In other words, he has restored tragedy's subversive dimension. His work is an extraordinary work of healing, of resurrection. For three centuries Othon has been the victim of a crime. Here is Othon restored to youth. Subversion there is, outside as well as inside. Now that the film is finished, one can see this. On the Palatine hill in Rome in the year 69. This high ground plays a part in space and time. The scenic space is circumscribed by the automobile traffic of contemporary Rome: an imperturbable flow that gradually comes to seem a pure movement, like a river or lava flow. We hear this heavy traffic. Is there any place where one could read the text and not hear it? It would be a mistake not to hear the traffic in parallel with the text. Timeless, sacred space no longer exists. Corneille must be read now or not at all. 

The power denounced here exists, just like the automobiles. As Lacus says, as men of government always say: "Let's make ourselves secure and laugh at the rest. There's no public good if things go against us. Let's live only for ourselves and think only of ourselves." 

Beneath the leaden mantle of power, one free man has read Corneille: Straub. 

* The full title of the film, which is directly inspired by Pierre Corneille's play, is Les yeux ne veulent pas en tout temps se fermer ou Peut-être qu'un jour Rome se permettra de choisir à son tour (Eyes Do Not Want to Close at All Times, or Perhaps One Day Rome Will Permit Herself to Choose in Her Turn).

** Jean-Marie Straub is French. His films (including Chronique d'Anna Magdalena Bach, released in Paris), are German. Because Straub refused to fight in Algeria, he was forced into exile. The army still dogs his footsteps. He is thirty-eight years old. Such is the situation of the man whom many of us regard as today's leading filmmaker. 

Originally published in Politique-Hébdo on January 14, 1971
Translation: Art Goldhammer 


"What also interests us in the films we make is to leave the various layers, not eliminating anything. This is the contrary of a whole Western artistic tradition, bourgeois of course, which consists in destroying, in effacing the traces and destroying these layers. There are other traditions. Western civilization is only a little drop in the whole. For example the Bible, of which Brecht said when asked what had marked him most: 'Don't laugh, it was the Bible' and he of course meant the Lutheran tradition. It's a question of epochs--instead of taking away one adds; the things written five hundred years earlier are not removed, they're left. In a film what interests us is the stratification, like in geology."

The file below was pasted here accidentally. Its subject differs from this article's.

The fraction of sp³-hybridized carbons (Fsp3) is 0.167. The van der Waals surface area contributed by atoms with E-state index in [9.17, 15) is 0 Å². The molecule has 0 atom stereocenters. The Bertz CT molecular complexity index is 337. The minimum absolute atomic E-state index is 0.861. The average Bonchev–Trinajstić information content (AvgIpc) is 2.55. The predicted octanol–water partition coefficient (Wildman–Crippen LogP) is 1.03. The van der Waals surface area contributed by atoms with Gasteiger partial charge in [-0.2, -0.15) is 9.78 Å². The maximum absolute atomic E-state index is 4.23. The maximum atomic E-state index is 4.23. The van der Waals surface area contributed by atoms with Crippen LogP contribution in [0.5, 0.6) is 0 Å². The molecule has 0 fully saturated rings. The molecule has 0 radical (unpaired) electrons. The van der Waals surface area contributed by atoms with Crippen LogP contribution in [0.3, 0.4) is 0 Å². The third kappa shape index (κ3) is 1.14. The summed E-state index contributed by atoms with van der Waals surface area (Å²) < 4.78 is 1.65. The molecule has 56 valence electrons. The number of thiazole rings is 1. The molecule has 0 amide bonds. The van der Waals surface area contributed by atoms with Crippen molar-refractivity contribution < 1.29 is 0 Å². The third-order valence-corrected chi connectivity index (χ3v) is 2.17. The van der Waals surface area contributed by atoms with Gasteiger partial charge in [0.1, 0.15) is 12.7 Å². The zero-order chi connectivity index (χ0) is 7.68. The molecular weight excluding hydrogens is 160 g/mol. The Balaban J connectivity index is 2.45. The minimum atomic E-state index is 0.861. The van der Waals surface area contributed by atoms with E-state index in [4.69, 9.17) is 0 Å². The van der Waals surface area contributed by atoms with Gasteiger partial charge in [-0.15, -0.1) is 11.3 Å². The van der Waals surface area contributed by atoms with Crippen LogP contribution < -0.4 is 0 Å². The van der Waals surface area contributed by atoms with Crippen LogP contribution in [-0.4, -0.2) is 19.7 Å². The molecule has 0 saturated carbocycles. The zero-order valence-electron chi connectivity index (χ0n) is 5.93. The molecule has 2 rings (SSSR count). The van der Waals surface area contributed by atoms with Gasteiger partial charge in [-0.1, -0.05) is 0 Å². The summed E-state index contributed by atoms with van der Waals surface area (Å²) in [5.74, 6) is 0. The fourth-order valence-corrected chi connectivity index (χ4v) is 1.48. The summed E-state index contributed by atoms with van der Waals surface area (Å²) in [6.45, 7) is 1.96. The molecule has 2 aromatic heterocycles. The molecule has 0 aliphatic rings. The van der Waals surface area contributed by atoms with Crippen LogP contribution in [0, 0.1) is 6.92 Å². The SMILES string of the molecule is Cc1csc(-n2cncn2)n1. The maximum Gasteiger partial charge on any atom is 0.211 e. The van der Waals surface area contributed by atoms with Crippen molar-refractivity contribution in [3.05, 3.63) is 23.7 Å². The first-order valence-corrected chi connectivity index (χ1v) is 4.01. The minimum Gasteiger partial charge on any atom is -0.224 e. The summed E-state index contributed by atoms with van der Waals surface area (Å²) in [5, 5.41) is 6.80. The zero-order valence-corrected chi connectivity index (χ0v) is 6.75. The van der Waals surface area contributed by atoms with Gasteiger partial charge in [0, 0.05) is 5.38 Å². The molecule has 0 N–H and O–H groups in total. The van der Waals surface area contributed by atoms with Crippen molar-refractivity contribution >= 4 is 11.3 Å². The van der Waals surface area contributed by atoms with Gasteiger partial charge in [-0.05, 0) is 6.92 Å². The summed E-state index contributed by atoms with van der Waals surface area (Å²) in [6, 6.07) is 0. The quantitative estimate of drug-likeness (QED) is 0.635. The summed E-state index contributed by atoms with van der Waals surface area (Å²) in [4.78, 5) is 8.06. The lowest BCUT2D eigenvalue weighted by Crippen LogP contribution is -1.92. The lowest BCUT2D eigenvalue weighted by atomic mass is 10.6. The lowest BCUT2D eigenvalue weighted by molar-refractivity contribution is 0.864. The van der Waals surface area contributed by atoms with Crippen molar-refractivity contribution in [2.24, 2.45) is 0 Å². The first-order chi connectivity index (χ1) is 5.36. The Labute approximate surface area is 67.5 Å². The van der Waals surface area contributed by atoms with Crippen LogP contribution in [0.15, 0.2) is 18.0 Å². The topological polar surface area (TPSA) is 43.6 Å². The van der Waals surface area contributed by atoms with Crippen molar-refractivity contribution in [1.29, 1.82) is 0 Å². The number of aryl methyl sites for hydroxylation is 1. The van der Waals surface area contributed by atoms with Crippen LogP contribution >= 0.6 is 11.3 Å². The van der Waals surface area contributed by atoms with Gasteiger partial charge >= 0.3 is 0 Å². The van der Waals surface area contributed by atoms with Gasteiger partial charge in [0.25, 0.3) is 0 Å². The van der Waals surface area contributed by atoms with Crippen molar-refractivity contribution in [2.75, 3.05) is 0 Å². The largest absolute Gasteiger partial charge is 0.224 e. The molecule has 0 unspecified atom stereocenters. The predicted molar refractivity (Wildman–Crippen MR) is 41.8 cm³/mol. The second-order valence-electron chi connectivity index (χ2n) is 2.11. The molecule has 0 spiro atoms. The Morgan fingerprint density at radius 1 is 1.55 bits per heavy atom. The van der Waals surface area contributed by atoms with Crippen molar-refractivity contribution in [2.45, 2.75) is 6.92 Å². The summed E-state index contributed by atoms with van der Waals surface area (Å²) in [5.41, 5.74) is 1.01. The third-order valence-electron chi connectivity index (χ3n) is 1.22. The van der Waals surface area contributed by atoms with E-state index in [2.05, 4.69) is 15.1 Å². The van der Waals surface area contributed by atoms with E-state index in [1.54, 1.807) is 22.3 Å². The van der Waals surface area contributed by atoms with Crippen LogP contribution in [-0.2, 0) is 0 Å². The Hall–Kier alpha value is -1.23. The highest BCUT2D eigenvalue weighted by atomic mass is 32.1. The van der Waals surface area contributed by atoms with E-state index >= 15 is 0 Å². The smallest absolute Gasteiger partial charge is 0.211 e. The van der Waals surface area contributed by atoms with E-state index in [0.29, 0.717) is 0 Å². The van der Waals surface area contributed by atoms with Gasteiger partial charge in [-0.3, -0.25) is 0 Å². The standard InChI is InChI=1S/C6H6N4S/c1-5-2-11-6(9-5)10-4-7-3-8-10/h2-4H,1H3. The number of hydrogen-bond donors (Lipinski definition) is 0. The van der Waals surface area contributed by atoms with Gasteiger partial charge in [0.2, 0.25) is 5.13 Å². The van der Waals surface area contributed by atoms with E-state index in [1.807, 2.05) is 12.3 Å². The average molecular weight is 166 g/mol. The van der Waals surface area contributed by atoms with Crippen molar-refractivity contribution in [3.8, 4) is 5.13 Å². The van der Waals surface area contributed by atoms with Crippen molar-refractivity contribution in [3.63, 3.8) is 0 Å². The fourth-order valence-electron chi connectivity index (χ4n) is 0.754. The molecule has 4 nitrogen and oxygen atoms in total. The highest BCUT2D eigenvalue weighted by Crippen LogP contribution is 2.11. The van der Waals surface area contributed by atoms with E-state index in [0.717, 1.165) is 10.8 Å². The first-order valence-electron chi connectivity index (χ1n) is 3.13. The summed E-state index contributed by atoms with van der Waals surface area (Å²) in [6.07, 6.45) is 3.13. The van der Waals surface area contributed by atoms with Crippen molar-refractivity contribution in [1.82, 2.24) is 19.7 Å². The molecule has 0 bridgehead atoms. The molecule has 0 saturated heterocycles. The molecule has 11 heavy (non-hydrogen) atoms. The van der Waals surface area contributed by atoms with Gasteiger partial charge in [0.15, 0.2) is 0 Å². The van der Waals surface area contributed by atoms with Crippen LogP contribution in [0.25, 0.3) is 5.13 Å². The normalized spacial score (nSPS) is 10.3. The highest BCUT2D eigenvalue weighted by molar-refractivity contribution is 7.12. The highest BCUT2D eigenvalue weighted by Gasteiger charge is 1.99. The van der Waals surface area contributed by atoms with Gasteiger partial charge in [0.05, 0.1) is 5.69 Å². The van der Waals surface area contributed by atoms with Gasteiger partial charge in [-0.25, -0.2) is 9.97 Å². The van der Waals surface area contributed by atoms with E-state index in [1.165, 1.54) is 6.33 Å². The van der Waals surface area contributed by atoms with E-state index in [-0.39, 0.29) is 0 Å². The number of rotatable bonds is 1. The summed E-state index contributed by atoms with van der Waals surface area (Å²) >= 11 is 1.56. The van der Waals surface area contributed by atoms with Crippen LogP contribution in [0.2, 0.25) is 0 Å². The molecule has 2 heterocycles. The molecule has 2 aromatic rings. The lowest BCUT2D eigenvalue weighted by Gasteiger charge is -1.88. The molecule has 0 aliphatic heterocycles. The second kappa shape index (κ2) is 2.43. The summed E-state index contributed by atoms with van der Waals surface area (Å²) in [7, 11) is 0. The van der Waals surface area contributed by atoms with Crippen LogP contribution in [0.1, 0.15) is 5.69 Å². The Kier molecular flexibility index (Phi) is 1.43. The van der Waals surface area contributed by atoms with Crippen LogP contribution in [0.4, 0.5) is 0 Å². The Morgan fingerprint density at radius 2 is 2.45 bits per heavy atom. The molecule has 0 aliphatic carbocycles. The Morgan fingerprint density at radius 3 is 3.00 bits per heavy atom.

1 comment:

Andy Rector said...

- STACHKA (STRIKE, 1925, S.M. Eisenstein)
- production still with Huillet at work on NICHT VERSöHNT (NOT RECONCILED, 1965)
- "The Way of the World" (1910, D.W. Griffith)
- "Resurrection" (1909, D.W. Griffith)
- opening of MOSES UND ARON (1975, Huillet/Straub)
- ON THE ADVENT OF THE PRINTING PRESS (1971, Peter and Zsóka Nestler
- page of the Cahiers du Cinéma by Huillet for the Cahiers special "Situation du Cinéma Français I", number 323-324.
- on OTHON (1969, Huillet/Straub) by Marguerite Duras (full text) + stills from said film.
- Huillet in interview excerpt from "Straub/Huillet Talking and Short Notes on Some Contentious Issues" by Peter Gidal, from ARK/Journal from the Royal College of Art, January 1976.
- The viceroy (Duncan Lamont) from LE CARROSSE D'OR (1953, Jean Renoir)
- photos from a projection of "Jean-Marie Straub and Danièle Huillet at the University of Geneva following a screening of The Death of Empedocles (1987)" With: François Albera (off), Jean-Marie Straub, Bernard Böschenstein, Balthazar, Danièle Huillet, Alessandra Lukinovitch (off), and some of the 700 audience members (off). Production: École Supérieure d’Art Visuel, Geneva; Cinema/Video Workshop of François Albera. Camera by Pascal Magnin. 42 minutes. Subtitles by Sally Shafto. NOTE: Shafto has organized this video along with a presentation of it touching on the reception of EMPEDOKLES, issues of translation, the role of François Albera in the exposure of their work, etc-- which this author recommends highly! If you are interested in this, I believe Shafto is open to touring the video and lecture.